The digital intensity reconstruction in the movie of Fig. 2b shows the focusing of a wavefield affected by anamorphism. It can be clearly seen that in this condition we have two line images: a line image at the horizontal focal line, occurring at d’≅183 mm, corresponding to the tangential focus, and a vertical line image at the sagittal focus reconstructed at a distance d’≅218 mm.

This simple example shows that numerical reconstruction of holograms provides an efficient method for visualizing qualitatively the influence of wavefield aberrations and makes it possible, in principle, to compensate for phase distortions suffered by the wave front along its propagation.

Quantitative analysis of optical aberrations of wavefields relies on the ability of DH to provide information not only about the intensity but also on the phase distribution of the optical field at different planes from the recorded hologram.

2.2 Reconstructing intensity and phase distributions from simulated holograms

Let us write the intensity distribution I(ξ,η)of the recorded hologram in the following form

I(ξ,η)=l+cos[πλ(ξ2zx+η2zy)]
(6)

Equation (6) describes elliptical interference fringes like those recorded in the experimental conditions of Fig. 2b. The two distances zx,zy correspond to the vertical and horizontal focal lines, respectively. Of course, in the case of circular fringes, as those recorded in Fig. 2a, we have simply that zx=zy=z. The floating-point numbers computed by equation (6), provide a reasonable approximation of the integer-number distribution that occurs from the frame store. Fig. 5a-5b shows respectively the density plot representation of the circular and elliptical fringe patterns computed for z=250 mm in the circular case, zx=300 mm and zy=250 mm in the elliptical one. The test hologram patterns were digitized as an array N×N=512×512 ; we have assumed λ=632.8 nm and step size 11 µm along the x and y directions. Equation (6) can be written in the following form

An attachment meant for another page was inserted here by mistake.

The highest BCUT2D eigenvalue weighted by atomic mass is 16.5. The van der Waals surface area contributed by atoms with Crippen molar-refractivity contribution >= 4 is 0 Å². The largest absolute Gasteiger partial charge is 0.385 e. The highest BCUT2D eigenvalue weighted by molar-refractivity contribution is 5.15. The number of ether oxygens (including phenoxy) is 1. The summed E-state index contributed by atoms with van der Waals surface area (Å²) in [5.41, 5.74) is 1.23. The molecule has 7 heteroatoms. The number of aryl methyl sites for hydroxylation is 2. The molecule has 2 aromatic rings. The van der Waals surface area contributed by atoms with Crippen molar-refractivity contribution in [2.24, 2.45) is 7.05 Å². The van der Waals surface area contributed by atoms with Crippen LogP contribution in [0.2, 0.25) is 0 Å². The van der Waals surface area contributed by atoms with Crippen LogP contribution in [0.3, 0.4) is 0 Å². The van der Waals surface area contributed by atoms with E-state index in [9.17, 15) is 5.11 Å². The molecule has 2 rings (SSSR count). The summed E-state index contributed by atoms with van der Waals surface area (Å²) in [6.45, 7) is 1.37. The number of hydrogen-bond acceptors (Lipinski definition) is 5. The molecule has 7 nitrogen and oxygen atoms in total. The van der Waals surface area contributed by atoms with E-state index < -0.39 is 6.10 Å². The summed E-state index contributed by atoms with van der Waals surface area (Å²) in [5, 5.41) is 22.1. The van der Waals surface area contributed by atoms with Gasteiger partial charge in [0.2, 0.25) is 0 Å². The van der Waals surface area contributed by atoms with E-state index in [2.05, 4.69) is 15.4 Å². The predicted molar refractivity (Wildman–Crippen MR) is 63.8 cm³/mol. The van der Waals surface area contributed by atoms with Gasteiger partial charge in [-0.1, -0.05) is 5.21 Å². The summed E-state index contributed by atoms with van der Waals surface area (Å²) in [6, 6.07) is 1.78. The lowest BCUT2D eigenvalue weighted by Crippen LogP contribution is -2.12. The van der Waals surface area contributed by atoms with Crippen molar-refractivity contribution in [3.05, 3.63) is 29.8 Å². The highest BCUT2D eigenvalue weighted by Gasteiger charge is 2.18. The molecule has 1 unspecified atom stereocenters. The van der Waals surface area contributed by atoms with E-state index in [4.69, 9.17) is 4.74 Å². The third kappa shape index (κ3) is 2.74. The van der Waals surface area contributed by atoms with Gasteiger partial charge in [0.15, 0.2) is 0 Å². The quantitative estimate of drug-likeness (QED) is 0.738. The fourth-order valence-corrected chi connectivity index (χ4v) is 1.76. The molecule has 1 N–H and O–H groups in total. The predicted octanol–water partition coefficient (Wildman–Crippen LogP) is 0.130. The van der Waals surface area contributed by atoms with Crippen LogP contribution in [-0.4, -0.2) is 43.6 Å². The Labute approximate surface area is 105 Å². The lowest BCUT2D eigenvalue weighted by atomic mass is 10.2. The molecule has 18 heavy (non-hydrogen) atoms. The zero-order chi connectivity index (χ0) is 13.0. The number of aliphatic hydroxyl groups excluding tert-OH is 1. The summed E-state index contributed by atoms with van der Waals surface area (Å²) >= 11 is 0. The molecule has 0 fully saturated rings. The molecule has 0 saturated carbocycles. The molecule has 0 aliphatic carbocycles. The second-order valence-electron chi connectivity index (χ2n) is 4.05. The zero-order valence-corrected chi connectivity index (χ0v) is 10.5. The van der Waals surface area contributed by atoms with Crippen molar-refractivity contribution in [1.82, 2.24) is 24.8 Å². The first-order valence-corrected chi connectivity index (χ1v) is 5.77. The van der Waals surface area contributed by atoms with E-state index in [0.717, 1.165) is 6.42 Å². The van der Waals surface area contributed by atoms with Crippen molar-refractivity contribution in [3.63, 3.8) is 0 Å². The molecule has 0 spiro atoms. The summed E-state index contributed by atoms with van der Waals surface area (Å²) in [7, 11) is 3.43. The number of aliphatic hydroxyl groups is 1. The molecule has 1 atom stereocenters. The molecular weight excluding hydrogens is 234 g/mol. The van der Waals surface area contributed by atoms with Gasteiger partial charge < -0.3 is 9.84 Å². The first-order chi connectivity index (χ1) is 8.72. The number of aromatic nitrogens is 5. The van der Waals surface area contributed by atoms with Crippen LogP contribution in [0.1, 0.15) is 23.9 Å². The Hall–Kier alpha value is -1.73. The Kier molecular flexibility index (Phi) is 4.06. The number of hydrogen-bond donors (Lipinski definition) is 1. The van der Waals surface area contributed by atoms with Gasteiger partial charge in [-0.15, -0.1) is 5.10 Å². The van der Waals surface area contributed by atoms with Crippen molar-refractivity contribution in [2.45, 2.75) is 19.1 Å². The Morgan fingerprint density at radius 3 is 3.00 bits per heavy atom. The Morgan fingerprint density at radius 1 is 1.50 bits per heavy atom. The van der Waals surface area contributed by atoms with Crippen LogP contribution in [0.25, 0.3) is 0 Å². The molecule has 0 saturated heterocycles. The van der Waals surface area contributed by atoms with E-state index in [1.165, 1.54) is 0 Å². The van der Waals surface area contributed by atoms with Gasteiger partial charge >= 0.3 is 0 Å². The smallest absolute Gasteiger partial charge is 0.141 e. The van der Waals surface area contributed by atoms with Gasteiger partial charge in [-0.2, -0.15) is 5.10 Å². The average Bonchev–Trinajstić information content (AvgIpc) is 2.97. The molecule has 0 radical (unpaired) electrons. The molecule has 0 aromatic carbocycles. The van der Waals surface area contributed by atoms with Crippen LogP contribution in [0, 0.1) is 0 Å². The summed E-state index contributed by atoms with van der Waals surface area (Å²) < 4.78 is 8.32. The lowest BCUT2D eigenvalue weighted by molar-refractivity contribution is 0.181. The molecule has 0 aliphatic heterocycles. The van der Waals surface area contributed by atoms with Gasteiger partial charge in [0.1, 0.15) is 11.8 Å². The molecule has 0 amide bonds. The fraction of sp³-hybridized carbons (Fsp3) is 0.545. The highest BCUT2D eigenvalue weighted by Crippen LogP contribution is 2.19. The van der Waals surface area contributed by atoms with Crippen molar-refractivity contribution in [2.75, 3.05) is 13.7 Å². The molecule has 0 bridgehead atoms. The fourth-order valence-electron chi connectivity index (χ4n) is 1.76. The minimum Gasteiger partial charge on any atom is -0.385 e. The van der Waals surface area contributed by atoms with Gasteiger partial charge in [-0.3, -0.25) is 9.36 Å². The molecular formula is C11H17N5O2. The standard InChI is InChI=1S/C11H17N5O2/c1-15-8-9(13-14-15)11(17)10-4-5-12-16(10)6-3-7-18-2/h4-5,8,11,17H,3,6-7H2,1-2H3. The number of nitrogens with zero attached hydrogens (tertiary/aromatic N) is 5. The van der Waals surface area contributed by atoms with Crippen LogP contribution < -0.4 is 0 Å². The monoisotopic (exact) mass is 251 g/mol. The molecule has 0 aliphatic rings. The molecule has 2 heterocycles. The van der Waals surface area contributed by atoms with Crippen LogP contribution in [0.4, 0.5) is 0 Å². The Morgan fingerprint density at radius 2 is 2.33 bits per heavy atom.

I(ξ,η)=1+12exp[+iπλ(ξ2zx+η2zy)]+12exp[iπλ(ξ2zx+η2zy)]
(6a)

The first term in equation (6a) produces the zero order of diffraction in the reconstructed image; the other two terms generate the reconstruction of the object beam and that of the conjugate beam. This decomposition is more general than the specific example we are dealing with. In fact, it is well known that in classical holography these two terms correspond to the reconstruction of the virtual image and a real image of the object. In order to reconstruct the complex amplitude of the object beam, we have to isolate one of these two terms, say

h(ξ,η)=12exp[+iψ(ξ,η)]
(6b)

where the phase distribution at the hologram plane is given by

ψ(ξ,η)=πλ(ξ2zx+η2zy)
(6c)

After the object beam h(ξ,η) being extracted, a reconstruction procedure is employed to determine the complex amplitude of the wavefield. The extraction of the above terms can be carried out by applying for example the four-quadrature-phase shifting reconstruction algorithm as described in the case of the in-line digital holography [13